JILPT Research Report No.221
Changing Employment Society and its Vitality: Challenges of Work Styles Adapted to the Industrial Structure and Demographics

March 31, 2022


Research Objective

This study focuses on long-term employment within the context of Japanese employment practices and aims to examine the likelihood that long-term employment will continue into the future and clarify the conditions under which it will survive or collapse. This is a report following the precedent of Nihonteki koyo shisutemu no yukue (The future of the Japanese-style employment system), Project Research Series No. 4 of the JILPT 3rd Midterm Project.

Research Method

In this project, the enterprise survey team focuses on human resource management in enterprises, while the individual survey team focuses on the employment behavior of individuals, both following the above objective by taking into account the labor demand and supply respectively. The individual survey team conducted a questionnaire survey targeting men and women aged 25 to 64 throughout Japan and compiled the result in this report.

Key Findings

  1. Among white-collar workers, long-term service at enterprises continues to be the mainstream of a career track. The reason being, it is mainly the long-serving employees who not only carry out tasks related to management and training but also engage in globalization-oriented duties, as a result securing high income at middle- and older-age. On the other hand, job changing may not be disadvantageous for manual blue-collar workers who carry out tasks such as driving and machinery operation (Figure 1).
  2. Figure 1. Principal component scores for management and development tasks by age group

    Figure 1

    Source: Created by the author based on this report (JILPT 2022).

  3. The rates of willingness for promotion to executive status, self-development, and acquiring new knowledge and skills decline with age; however, this trend is less pronounced among the highly educated and white-collar groups. Looking at self-development, people in the broadly defined professional service industry (medical; health care and welfare; education; and professional and technical services), which has a high percentage of females, are active in learning activities that involve interaction with others.
  4. Participation in social group activities such as community-based volunteer work (“community group activities”) increases among middle-aged and older people. However, among them, those who are independent and “self-oriented” (handling their own affairs trying to minimize reliance on others in their social interactions), tend not to participate in community group activities (Figure 2).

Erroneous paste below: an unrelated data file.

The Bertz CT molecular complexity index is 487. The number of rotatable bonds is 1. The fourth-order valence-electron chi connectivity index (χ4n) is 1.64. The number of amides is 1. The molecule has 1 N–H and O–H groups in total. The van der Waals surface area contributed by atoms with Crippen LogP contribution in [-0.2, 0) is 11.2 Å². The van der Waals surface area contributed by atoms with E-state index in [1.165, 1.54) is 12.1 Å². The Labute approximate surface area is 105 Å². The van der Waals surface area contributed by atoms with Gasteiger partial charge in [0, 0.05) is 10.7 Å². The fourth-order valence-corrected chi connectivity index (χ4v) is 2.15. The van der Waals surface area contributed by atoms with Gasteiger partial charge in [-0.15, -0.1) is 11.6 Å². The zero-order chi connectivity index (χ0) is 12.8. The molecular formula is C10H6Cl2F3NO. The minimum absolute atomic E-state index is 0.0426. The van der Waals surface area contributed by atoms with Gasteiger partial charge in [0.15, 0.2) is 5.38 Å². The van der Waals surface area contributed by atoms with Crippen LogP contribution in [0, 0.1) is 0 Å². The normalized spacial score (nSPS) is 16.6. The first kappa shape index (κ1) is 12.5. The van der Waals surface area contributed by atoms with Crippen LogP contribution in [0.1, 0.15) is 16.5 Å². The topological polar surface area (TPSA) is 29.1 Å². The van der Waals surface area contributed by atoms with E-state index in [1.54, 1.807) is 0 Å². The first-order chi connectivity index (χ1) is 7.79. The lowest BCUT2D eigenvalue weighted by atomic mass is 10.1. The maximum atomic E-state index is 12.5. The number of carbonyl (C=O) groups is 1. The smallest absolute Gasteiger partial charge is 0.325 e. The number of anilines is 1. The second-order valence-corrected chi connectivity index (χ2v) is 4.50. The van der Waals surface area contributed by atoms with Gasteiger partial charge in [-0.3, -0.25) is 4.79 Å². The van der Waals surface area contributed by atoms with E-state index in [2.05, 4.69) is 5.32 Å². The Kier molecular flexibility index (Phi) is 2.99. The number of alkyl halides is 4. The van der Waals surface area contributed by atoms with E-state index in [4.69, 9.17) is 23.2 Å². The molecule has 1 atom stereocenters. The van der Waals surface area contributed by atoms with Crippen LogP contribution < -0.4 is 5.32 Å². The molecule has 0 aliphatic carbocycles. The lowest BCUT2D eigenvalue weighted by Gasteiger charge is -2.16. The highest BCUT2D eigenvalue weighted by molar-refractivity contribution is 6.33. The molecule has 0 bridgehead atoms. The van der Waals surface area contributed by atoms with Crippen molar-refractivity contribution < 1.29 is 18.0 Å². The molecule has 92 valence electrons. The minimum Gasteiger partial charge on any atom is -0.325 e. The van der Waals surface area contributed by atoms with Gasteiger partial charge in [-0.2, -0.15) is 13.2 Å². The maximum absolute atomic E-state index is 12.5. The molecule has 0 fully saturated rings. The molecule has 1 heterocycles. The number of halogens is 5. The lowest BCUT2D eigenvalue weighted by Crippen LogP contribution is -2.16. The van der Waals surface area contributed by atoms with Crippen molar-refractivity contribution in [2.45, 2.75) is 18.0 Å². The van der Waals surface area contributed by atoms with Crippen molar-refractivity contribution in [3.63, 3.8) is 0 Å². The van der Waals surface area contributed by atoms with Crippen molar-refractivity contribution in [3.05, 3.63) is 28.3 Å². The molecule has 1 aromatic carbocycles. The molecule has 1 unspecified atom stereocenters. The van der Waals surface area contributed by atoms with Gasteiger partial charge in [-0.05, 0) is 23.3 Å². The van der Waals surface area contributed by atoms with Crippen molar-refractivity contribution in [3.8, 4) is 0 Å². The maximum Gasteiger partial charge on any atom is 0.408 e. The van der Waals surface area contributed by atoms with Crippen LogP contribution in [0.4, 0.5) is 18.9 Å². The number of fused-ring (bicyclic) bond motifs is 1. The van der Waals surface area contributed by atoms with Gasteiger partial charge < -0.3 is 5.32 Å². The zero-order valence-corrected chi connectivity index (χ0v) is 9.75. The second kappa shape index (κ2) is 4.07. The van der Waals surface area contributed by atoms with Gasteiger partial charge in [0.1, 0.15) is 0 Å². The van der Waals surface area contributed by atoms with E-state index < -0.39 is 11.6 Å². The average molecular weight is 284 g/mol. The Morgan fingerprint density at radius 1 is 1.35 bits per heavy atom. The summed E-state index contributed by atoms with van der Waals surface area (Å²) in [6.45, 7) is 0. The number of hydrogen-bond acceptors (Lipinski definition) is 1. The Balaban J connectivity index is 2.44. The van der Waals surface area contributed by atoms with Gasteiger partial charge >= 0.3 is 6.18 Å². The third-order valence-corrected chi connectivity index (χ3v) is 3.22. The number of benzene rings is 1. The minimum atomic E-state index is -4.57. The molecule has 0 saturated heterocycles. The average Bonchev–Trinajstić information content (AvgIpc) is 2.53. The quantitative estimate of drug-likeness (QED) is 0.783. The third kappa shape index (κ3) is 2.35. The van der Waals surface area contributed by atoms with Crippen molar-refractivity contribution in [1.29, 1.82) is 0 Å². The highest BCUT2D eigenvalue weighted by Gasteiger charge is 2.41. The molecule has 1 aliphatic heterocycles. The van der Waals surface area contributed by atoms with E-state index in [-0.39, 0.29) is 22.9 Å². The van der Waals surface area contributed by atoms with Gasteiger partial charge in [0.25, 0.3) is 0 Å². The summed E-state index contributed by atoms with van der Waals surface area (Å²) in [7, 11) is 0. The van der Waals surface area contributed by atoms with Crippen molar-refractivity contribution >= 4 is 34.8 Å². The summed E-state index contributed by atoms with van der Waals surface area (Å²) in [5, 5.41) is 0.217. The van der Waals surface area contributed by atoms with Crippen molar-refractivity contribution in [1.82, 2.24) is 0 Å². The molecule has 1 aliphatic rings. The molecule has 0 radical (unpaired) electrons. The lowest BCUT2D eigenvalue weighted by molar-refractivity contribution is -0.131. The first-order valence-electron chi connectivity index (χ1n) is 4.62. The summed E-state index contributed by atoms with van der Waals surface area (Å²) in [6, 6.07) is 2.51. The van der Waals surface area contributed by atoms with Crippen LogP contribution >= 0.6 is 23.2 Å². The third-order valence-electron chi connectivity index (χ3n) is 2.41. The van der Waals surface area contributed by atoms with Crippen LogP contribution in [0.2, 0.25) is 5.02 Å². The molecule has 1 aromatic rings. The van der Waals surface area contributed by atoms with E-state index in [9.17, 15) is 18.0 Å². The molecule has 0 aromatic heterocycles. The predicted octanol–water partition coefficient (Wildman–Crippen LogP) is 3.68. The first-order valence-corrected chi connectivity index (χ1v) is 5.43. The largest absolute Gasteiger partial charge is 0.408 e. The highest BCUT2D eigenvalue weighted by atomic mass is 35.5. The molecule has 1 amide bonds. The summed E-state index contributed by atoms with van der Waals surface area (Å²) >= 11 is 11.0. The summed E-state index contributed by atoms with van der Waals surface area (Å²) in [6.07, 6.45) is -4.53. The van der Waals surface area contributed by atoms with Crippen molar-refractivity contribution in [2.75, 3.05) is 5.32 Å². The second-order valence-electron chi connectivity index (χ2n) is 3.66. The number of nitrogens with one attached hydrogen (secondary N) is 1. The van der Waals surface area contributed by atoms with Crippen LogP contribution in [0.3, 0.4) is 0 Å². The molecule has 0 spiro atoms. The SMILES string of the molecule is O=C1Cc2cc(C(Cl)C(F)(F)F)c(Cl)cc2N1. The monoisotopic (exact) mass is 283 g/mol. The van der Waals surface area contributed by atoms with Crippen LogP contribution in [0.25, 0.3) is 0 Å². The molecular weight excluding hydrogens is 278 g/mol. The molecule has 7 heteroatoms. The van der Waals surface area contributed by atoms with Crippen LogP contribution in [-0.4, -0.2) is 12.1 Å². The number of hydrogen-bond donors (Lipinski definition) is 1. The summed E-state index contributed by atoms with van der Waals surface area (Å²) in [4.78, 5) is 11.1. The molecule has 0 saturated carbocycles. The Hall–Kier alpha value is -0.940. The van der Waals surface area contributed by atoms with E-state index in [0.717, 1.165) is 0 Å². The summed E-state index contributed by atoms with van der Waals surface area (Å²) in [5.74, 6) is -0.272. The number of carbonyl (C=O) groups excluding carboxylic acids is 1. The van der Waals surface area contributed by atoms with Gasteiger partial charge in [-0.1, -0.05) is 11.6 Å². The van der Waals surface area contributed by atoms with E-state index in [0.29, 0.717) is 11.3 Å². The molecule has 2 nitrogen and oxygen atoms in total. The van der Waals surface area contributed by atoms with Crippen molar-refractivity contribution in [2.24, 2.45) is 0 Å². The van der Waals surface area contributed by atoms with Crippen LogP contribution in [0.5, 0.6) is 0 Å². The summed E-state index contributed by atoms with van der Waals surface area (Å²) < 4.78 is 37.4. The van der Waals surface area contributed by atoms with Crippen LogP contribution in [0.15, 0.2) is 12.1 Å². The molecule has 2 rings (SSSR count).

Figure 2. Percentages of participation in community group activities by sex, age group, and type of social interaction

    Figure 2

    Source: JILPT 2022, 177.

Policy Implications

  1. The top strata of Japan's employment society remain dominated by people of long-term serving employees at enterprises, and no replacements for them can be seen in the fluid employment group. In this sense, Japanese society is still a long-term employment society where the advantages of long-term service at enterprises are significant.
  2. In the employment society of the future, where middle-aged and older people will be the majority in the demographics, not everyone will be eager about pursuing a career, and thus people will fall into one of two groups: active and non-active. Creating a vibrant labor market in response to this change will require a mind shift from the days when younger people were the majority.
  3. The hierarchical status of a person (e.g., his or her academic background, occupation, etc.) may be the factor that determines whether he or she falls into the active or non-active group. Nonetheless, it may be possible to increase the number of middle-aged and older people in the active group by focusing on the fact that opportunities to interact with others are a source of vitality for social activities.


Research Period

April 2017–March 2021


IKEDA Shingou
Senior Researcher, JILPT
Researcher, JILPT
YUGAMI Kazufumi
Professor, Kobe University
Professor, Keio University
SAKAI Kazufumi
Research Associate, JILPT
Professor, Chiba University
Associate Professor, Kyoto Notre Dame University
TAKAMI Tomohiro
Vice Senior Researcher, JILPT


Employment / Unemployment, Workers' life / Workers' awareness

For Citation

JILPT. 2022. Kawaru koyo shakai to sono katsuryoku: Sangyo kozo to jinko kozo ni taio shita hatarakikata no kadai [Changing Employment Society and its Vitality: Challenges of Work Styles Adapted to the Industrial Structure and Demographics]. JILPT Research Report no. 221. Tokyo: The Japan Institute for Labour Policy and Training.

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JILPT Research Report at a Glance

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